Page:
This was in evidence from the very first set, when they received the ball, from the kick-off, on their ten-metre line, but instead of being pinned down to a ten to twenty metre gain, they finished the set in their opponents’ half having made over forty metres upfield.  And that set the prelude to all the hard drives and heavy yardage they were to make during the remainder of the match.

The team as a whole was prepared to work as hard as was needed and this showed through in their defence, which was immaculate.  They kept their shape, almost unerringly, throughout the whole of the game, and there was one five-minute spell from the 26th to 31st mins, in which they had to face five consecutive sets of six, at the end of which their line was still intact.

Their willingness to forage for the ball was far the superior, and it invariably seemed to be they, who were first to any loose ball.  Their preparedness to give away back-to-back sets by getting a hand to deflect a possibly telling pass, during that five-minute period, was much of the reason that it lasted so long.

When in possession, they concentrated on getting to the end of their sets, without taking too risky offloads.  Around the play-the-ball, hooker, Amir Bourouh showed the extent to which he has slotted into the side at hooker, and he dictated play around the ruck, throughout.  It was he, who spotted the Robins’ lack of numbers on the blindside, on 34 mins, sent the ball out to the right, where Chris Hankinson went in for his first, Super League try for Salford.

Although not recognised as a winger, both he, and fellow winger, Deon Cross, have done extremely well in a position, which, in the modern game carries much responsibility, as two thirds of the vital back three.  Both have become fine centres over recent years, but their moves out onto the wings has not fazed them at all, and both were try scorers, on the night.

The third member of the said back three was the cause of a last-minute change prior to kick-off, with Ryan Brierley pulling out, and Chris Atkin being thrown in at the deep-end, into the fullback role.  If anyone had any qualms as to how he would cope, they should not have done, having seen how he has managed to slot into, seemingly, any position on the field.

Indeed, his first involvement, in only the third minute, was to see him halt Ryan Hall in full-flight, only ten metres from the try line.  Even more eye-catching was his magnificent defence, 24 mins in, when he bravely dived onto the ball to make it safe from a kick onto his line, with sundry Hull players bearing down on him giving him little room for error.

Then finally, of course, there was Man of the Match, Marc Sneyd.  His kicking game has been a lynch pin in all our matches to date, but he really came into his own on Saturday, with his various types of kick, which time and again turned the Robins’ defensive line inside-out and round-about. It was his low kick into the in-goal area that was grounded by Cross for the opening try of the game, in the 14th minute.

Add on a one hundred percent goal-kicking record, not just in this game, but throughout the season, and he has become one of the stand-out players in Super League, to date. His first two successes, on Saturday, were both from the touchline, and on opposite sides of the field, but both delivered with laser-like accuracy.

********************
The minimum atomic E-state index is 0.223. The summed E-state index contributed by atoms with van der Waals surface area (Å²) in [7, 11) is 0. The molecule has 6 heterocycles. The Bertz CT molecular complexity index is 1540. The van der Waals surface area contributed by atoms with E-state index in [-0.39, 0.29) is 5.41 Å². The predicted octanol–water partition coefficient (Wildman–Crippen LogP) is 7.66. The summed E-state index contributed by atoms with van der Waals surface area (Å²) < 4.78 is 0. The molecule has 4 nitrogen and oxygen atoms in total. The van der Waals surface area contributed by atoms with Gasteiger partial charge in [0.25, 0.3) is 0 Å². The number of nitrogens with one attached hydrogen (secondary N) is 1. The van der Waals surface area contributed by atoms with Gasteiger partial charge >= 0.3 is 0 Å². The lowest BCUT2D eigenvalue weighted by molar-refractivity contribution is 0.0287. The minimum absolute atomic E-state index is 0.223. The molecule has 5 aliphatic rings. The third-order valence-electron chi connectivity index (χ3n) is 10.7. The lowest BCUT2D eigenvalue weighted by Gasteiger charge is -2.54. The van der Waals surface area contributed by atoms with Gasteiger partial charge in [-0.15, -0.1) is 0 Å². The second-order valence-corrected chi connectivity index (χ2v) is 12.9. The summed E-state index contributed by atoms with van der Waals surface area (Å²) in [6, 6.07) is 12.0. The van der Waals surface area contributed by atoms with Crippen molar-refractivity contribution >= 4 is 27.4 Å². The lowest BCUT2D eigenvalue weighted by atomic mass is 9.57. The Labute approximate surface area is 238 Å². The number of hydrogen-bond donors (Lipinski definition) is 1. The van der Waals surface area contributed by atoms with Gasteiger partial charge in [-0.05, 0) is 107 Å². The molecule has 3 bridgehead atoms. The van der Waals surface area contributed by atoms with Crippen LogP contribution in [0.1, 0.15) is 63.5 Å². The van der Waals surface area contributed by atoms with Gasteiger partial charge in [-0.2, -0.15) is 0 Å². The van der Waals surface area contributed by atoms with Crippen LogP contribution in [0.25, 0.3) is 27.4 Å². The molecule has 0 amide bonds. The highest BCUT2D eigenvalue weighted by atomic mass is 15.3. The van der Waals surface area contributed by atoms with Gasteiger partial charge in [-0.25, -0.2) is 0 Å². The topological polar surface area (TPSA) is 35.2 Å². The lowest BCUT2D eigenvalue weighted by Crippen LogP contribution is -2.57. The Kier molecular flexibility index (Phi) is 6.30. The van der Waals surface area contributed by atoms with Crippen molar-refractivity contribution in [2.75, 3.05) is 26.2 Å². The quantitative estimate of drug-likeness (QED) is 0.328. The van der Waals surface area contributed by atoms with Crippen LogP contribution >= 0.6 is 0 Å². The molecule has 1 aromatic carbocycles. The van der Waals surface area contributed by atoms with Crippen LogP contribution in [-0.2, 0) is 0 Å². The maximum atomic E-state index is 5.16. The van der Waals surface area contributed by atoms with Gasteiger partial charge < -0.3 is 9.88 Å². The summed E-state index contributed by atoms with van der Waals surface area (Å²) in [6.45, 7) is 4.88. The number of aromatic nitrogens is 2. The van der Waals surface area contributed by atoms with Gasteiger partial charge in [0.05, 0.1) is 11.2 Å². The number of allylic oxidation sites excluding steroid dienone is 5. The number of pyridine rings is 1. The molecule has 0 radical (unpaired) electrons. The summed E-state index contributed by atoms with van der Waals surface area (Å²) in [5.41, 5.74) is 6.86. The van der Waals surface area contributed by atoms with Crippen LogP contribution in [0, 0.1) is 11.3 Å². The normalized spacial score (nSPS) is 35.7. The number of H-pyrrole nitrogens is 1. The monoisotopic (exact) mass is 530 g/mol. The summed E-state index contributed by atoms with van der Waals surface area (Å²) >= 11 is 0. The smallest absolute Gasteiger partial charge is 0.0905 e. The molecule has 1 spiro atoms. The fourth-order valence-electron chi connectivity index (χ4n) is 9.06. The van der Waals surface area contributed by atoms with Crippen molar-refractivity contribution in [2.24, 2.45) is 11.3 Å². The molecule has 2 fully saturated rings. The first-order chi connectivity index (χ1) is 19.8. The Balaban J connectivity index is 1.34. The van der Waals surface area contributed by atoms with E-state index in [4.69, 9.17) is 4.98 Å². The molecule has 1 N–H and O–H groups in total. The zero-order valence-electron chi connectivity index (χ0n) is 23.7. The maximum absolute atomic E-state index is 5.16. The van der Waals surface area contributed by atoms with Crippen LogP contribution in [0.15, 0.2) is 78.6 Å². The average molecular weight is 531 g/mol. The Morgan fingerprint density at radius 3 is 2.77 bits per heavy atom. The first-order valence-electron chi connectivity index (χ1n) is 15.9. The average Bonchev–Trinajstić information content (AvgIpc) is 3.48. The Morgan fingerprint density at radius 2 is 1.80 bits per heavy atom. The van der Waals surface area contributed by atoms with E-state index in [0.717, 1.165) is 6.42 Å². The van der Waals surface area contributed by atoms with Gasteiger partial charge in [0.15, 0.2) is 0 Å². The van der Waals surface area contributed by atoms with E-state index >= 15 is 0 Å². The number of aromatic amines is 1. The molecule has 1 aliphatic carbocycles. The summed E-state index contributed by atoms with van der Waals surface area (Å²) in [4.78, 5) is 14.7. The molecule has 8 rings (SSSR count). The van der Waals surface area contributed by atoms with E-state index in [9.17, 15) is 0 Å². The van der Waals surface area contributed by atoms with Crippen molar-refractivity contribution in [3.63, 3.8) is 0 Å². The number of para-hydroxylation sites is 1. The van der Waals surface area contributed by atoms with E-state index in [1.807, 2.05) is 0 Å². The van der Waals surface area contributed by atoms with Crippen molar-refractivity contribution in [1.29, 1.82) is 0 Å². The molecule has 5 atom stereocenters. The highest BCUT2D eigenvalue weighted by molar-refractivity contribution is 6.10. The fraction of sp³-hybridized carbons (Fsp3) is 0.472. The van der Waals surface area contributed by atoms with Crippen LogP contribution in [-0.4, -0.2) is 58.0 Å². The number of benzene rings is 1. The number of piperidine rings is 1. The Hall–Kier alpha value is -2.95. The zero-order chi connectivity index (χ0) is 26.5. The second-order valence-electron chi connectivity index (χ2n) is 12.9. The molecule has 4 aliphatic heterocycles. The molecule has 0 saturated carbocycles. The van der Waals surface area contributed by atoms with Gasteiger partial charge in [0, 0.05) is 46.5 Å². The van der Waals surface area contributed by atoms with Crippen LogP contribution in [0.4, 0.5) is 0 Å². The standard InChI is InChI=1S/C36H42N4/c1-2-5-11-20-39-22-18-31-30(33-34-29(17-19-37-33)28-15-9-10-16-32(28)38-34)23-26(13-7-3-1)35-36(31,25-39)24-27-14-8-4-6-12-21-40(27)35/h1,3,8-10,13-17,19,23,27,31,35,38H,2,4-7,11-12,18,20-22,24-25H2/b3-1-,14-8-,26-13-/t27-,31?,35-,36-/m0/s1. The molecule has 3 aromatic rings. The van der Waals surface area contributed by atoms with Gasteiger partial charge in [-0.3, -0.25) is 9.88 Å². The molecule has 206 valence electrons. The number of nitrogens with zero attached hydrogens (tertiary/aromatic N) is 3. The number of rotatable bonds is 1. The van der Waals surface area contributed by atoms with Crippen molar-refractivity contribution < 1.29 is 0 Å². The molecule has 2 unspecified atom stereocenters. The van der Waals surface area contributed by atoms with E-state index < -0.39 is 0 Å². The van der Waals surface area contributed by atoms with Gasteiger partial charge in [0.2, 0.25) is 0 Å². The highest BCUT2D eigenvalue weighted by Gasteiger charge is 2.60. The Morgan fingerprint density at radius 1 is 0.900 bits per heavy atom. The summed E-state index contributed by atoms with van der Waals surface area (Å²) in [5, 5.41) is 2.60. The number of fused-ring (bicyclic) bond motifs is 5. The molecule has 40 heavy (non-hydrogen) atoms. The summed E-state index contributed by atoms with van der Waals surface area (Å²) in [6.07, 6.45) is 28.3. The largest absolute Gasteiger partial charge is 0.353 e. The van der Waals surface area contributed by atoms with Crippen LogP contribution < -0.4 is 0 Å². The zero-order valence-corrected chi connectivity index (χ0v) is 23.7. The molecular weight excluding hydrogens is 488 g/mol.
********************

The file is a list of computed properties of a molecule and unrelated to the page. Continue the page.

So, an excellent all-round team performance, delivering a clever, well-thought out game-plan devised by Head Coach, Paul Rowley, and his coaching staff, in which the strengths of the Salford players were fundamental. 

WATKINS: “IT’S GOING TO BE FIREWORKS!”

Skipper, Kallum Watkins is expecting fireworks when Salford Red Devils go head-to-head with Leeds Rhinos at Headingley next Friday.

With pre-season preparations all-but over, 2024’s edition of the Betfred Super League is almost upon us, and yesterday’s launch gave us a sneak preview of what to expect.

Some of the countries best players converged on the Aviva Studios in Manchester to speak to major broadcasters and journalists about the season ahead.

Joining Head Coach, Paul Rowley and Cade Cust was our ever-reliable club captain, Kallum Watkins, who gave us his thoughts on a mouthwatering Round 1 clash.

Speaking to our YouTube channel, Watkins said: “It’s going to be fireworks, isn’t it?

“It was kind of written with everything going on in the off-season that it was going to be the first game for us.”

Watkins continued: “To play at Headingley, it’s such an iconic place, I had so many great years there and it makes it all the more special to do it with Salford as well, which is a club that means a hell-of-a-lot to me, so exciting times.

“We’ve got a couple of players that were here in the past with Brodie (Croft) and (Andy) Ackers, which makes it more intense, we’re expecting fireworks that’s for sure.

“That’s what it’s all about, that’s what the games all about and getting the season underway, and getting the result at Leeds.”

Last season, a fantastic team performance secured a rare win at a ground where Salford have had so much misfortune over the years.

When asked what we have to do to replicate that, our number 12 said: “Look, we’ve got to come up with a great performance to get our season started; and how we’ll plan, how we’ll prepare will impact that, so we can focus on Leeds.

“It’s a week away now, so it’s exciting times and we can prepare the best we can. For us, it’s about competing at a high level and making sure we’re ready.”

“They’re a top side, they’ve signed really well, so for us, we’ve got to embrace the opportunities we’re given. This is a big game, something we’re excited about and we want to take it with both hands.”

To watch our full interview with the skipper, head to our YouTube channel here.